Togo opposition will not challenge poll result in court
“We have not taken legal action, as we believe the Constitutional Court serves” the Togolese government, opposition leader Jean-Pierre Fabre’s spokesman told AFP.
“If the Constitutional Court did its work, it would have automatically taken action,” Eric Dupuy said.
The opposition had until Thursday at midnight (0000 GMT) to contest the result before the court.
On Tuesday, the electoral commission said Gnassingbe had won 58.75 percent of the vote, against Fabre’s 34.95 percent.
The results, which Fabre branded “fraudulent” and a “crime against national sovereignty”, are provisional and still subject to confirmation by the Constitutional Court.
The opposition leader had gone into Saturday’s election looking to prevent Gnassingbe from securing a third term of office and end his family’s nearly 50-year grip on power of the tiny west African nation.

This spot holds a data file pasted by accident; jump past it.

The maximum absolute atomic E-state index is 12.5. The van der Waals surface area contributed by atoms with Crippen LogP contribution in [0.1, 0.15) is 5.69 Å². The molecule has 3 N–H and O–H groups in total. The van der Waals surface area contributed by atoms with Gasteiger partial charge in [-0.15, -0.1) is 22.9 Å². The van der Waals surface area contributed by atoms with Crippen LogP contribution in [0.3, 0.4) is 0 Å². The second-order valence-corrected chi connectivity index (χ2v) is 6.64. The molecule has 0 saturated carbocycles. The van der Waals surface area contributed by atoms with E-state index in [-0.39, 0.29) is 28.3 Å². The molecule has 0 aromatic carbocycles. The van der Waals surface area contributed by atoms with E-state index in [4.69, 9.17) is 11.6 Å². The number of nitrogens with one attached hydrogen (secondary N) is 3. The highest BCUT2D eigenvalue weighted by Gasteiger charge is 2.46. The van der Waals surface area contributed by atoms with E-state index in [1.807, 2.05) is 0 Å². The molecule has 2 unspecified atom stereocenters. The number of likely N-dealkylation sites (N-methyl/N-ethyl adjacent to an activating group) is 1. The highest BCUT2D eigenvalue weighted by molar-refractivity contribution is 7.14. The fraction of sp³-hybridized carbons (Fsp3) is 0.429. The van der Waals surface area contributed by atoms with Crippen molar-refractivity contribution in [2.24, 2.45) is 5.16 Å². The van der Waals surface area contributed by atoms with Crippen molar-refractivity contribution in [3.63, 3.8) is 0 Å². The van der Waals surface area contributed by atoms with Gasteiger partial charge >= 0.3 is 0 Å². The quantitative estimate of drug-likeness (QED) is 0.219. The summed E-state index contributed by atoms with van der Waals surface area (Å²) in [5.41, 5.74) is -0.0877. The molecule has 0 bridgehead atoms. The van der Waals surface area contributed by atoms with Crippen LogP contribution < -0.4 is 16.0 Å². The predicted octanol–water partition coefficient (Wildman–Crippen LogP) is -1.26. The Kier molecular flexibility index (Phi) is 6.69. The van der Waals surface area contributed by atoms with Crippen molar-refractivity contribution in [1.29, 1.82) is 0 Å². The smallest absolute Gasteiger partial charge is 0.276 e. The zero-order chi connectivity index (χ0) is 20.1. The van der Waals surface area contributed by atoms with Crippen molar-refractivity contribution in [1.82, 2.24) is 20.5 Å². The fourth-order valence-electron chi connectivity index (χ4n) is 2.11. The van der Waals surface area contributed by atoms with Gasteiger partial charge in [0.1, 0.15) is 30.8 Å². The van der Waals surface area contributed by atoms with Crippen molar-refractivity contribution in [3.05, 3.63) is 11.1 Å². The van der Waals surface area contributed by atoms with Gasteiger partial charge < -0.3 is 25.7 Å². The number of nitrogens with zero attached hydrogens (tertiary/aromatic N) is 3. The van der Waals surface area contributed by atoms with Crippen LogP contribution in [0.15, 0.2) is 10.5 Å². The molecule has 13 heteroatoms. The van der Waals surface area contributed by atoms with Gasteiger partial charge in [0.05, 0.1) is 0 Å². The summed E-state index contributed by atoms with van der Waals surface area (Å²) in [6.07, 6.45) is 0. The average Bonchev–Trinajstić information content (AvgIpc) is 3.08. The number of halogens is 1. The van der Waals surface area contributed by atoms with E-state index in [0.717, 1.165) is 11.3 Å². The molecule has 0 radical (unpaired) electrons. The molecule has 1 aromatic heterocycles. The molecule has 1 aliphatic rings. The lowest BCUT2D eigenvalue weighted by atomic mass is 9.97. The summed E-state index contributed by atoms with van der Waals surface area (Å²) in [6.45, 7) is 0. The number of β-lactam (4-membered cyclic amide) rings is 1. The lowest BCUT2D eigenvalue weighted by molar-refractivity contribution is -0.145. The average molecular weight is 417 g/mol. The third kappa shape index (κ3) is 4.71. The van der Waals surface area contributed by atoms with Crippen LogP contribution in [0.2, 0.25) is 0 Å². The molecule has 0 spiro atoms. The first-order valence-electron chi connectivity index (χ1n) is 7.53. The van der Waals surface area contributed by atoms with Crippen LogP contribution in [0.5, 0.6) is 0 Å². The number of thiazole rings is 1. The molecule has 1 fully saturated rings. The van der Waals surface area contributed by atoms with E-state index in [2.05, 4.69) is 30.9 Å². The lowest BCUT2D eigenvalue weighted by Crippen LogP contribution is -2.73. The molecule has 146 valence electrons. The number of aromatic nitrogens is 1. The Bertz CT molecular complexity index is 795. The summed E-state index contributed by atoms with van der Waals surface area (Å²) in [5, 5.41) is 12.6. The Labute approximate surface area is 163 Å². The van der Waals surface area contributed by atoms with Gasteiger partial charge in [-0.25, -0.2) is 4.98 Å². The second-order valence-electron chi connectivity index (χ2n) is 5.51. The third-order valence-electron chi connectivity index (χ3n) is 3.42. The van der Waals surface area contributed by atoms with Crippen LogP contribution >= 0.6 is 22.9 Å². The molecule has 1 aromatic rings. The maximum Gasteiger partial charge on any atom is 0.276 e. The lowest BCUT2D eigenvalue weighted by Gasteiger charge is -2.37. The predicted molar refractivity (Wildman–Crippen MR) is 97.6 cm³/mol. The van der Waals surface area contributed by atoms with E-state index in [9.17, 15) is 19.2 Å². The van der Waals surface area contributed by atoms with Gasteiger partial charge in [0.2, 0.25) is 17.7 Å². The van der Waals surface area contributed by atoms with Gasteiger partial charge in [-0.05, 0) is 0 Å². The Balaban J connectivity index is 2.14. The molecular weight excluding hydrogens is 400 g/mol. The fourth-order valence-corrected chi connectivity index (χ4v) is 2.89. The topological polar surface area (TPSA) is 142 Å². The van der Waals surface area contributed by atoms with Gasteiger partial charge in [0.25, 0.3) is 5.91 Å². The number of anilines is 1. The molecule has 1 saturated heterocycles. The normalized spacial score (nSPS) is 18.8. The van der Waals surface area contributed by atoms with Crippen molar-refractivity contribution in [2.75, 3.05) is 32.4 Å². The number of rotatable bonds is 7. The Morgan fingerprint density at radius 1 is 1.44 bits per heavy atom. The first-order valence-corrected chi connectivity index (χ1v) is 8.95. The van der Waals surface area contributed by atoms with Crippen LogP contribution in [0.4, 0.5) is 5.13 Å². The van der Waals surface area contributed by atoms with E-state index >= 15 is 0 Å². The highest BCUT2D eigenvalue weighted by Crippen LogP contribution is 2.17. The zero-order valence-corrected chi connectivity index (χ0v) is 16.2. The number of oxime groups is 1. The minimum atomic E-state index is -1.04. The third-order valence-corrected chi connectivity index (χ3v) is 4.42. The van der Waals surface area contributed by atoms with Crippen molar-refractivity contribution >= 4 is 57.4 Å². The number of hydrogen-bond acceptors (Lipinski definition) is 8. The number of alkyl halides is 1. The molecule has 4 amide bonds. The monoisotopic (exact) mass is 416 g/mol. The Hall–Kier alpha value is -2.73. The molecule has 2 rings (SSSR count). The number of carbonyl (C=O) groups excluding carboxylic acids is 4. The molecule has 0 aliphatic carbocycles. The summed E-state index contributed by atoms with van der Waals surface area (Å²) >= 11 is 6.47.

Gnassingbe’s father, Gnassingbe Eyadema, seized power in a coup and ruled with an iron fist for 38 years over the former German- and French-administered colony until his death in 2005.
Fabre came out on top in Lome, which historically goes to the opposition, despite gains by the incumbent.
Voter turnout was low, with about 40 percent of people staying at home against 35 percent in the previous presidential election in 2010.
Gnassingbe was boosted by overwhelming support from the north of the country, a family stronghold and bastion of the military.
The European Union, Togo’s leading international lender, said Tuesday the election “went off calmly, confirming the Togolese people’s attachment to democracy”.
The African Union and regional bloc ECOWAS also said the vote was free and transparent.
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